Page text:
Hours were spent during the workshop in a debate between Solar Millennium and CEC, as Chaney Davis wanted a monitoring program to be carried out to see whether the Palen Solar Power Project's well's would impact the trees and alkali scrub nearby. Solar Millennium argued that the dry lake where the phreatophytes and alkali scrub grew was on a shallow perched water table in a playa clay layer, that was completely unconnected to the 150-foot deep groundwater on the alluvial fan under their project site, there fore they could not possibly draw down water in the plant communities of cenocern. Chaney Davis responded that the hydrology was speculative and she wanted monitoring as part of the project's certification. These valuable desert communities have been long ignored, and this time she wanted studies to see if the trees died over the next 30 years.
Solar Millennium said they did not want to be solely responsible for a few trees dying, as this could be due to the nearby agricultural wells. And putting in monitoring boreholes would only make financing the project more difficult, with added costs building up. CEC wanted to err on the side of caution, however. The issue was not resolved, and will be brought up again in further workshops.
^Honey mesquite at Palen Dry Lake.
^Alkali Sink Scrub at Palen Dry lake.
See Concern over spread of Sahara Mustard at the Blythe Solar Power Project >>here.
Cultural Issues Addressed in Video
July 29, 2010 - La Cuna de Aztlán (With Updated Comments By Chemehuevi Tribal Chairman, Charles Wood), video by Robert Lundahl. http://www.vimeo.com/13650564
June Site Visit Report
April Site Visit Report
March 19, 2010 - From the Staff Assessment/Draft Environmental Impact Statement for the Palen Project "1,735 acres of Mojave fringe-toed lizard habitat would be eliminated". The California Energy Commission and Bureau of Land Management have estimated in its joint document that big solar will destroy 16 percent of all fringe-toed lizard habitat in the California Deserts. Members of Basin and Range Watch were on the site March 16, 2010, and we can confirm that this species is abundant there...well, not for much longer.
Mojave Fringe-toed Lizard (Uma scoparia)
The SA/DEIS states: "The PSPP would eliminate 1,735 acres of Mojave fringe-toed lizard habitat in the northeastern portion of the Project Disturbance Area, an area of active wind-blown sand with relatively shallow sand deposits, as well as areas of deeper and more active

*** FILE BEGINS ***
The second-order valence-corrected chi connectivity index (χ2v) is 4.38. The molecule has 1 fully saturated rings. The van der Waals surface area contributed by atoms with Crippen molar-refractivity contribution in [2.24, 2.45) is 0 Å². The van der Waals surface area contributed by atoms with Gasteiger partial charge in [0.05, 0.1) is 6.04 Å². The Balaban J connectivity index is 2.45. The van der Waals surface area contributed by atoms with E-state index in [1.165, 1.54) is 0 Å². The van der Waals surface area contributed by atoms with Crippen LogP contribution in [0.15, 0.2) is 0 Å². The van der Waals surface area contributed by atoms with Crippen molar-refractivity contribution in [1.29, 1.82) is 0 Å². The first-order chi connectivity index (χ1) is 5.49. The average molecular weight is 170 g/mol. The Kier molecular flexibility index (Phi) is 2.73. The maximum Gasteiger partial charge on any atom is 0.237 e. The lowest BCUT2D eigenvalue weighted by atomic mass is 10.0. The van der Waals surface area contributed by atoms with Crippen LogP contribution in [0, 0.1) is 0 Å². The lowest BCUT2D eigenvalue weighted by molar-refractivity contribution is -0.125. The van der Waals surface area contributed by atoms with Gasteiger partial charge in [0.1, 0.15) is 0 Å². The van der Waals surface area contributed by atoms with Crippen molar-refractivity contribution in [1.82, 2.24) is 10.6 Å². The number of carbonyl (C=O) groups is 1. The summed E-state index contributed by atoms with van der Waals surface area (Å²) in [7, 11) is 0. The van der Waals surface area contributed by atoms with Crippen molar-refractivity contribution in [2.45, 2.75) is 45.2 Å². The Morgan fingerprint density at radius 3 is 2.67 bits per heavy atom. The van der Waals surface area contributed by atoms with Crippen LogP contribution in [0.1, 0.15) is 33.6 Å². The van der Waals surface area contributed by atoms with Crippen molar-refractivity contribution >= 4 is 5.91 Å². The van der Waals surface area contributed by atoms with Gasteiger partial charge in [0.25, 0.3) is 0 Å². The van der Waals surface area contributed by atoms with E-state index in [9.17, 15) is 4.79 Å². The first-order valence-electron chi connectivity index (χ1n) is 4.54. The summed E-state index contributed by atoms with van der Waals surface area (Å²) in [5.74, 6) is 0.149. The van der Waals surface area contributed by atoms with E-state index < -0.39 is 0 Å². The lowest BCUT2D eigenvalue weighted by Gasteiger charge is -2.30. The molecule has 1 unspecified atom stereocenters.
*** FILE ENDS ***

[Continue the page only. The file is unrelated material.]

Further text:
vegetated sand dunes. In addition to this direct and immediate loss of habitat, the
project would significantly affect downwind Mojave fringe-toed lizard habitat (see Soil &
Water Appendix A). The northeastern portion of the Project interrupts the regional
wind-borne sand transport corridor that moves sand southeast and east along the
Chuckwalla Valley and toward the Colorado River (Soil & Water Appendix A, Solar
"Staff considers the direct, indirect, and cumulative direct effect of the Project to be
significant for the Chuckwalla Valley Mojave fringe-toed lizard population. The
cumulative impact of all the proposed projects would be to increase the already
fragmented distribution of the Mojave fringe-toed lizards, and to increase the risk of
extirpation of isolated populations within the Chuckwalla Valley. Staff's proposed
Condition of Certification BIO-20 recommends acquisition and protection of core
populations of Mojave fringe-toed lizard habitat elsewhere in the Chuckwalla Valley.
Habitat acquisition would offset some of this habitat loss, although not to less than
significant levels, and cannot remedy the Project's interference with the sand transport
process. Staff considers impacts of the Project, as currently configured, to be significant
Fringe-toed lizards have been reduced or eliminated from small dune systems from off-road traffic and urban development in other areas, now this new threat faces these interesting lizards. (See also our story on Calico Solar 1 habitat >>Sand Lizards.)
Joint Staff Assessment/Environmental Impact Statement Released for Palen Solar Project in Riverside County
Released: March 18, 2010
The project is being jointly developed by Solar Millennium, LLC, and Chevron Energy Solutions.
The 484-megawatt facility, to be located near Palen Dry Lake in Riverside County. The project will utilize solar parabolic trough technology to generate electricity. With this technology, arrays of parabolic mirrors collect heat energy from the sun and refocus the radiation on a receiver tube located at the focal point of the parabola. A transfer fluid is heated (dangerous Therminol) to approximately 750 degrees Fahrenheit as it circulates through the receiver tubes, then piped through a series of heat exchangers where it releases stored heat to generate high-pressure steam. The steam is fed to a traditional steam turbine generator where electricity is produced. The 5,200 acre project site is located approximately 10 miles east of Desert Center, along Interstate 10, approximately halfway between the cities of Indio and Blythe in Riverside County.
For additional details on the Palen Solar Project SA/DEIS, click on:
The Palen site is 10 miles east of Desert Center, California and a half mile north of Interstate 10. The proposed Palen Solar Power Project would consist of two parabolic trough solar thermal power plants, each of which would have a solar field comprised of rows of parabolic mirrors focusing solar energy on collector tubes. The tubes would carry heated oil to a boiler, which would then send steam to a turbine. The two phases would generate approximately 484 MW of electricity. The two power plants would share administrative buildings, parking areas, maintenance buildings, switch yards, bioremediation areas, wastewater treatment facilities, access and maintenance roads, and perimeter fencing. The project would also include a natural gas pipeline, communication lines, and a 230 kV transmission line. The total expected project footprint would be approximately 3,800 acres. During construction, the project would require approximately 1,100 acre-feet of water for dust control and soil compaction. During operation, the project would require approximately 300 acre-feet of water per year. CESSM proposes to use water from new wells. The Palen facility would be constructed in two phases.
^Old version of project.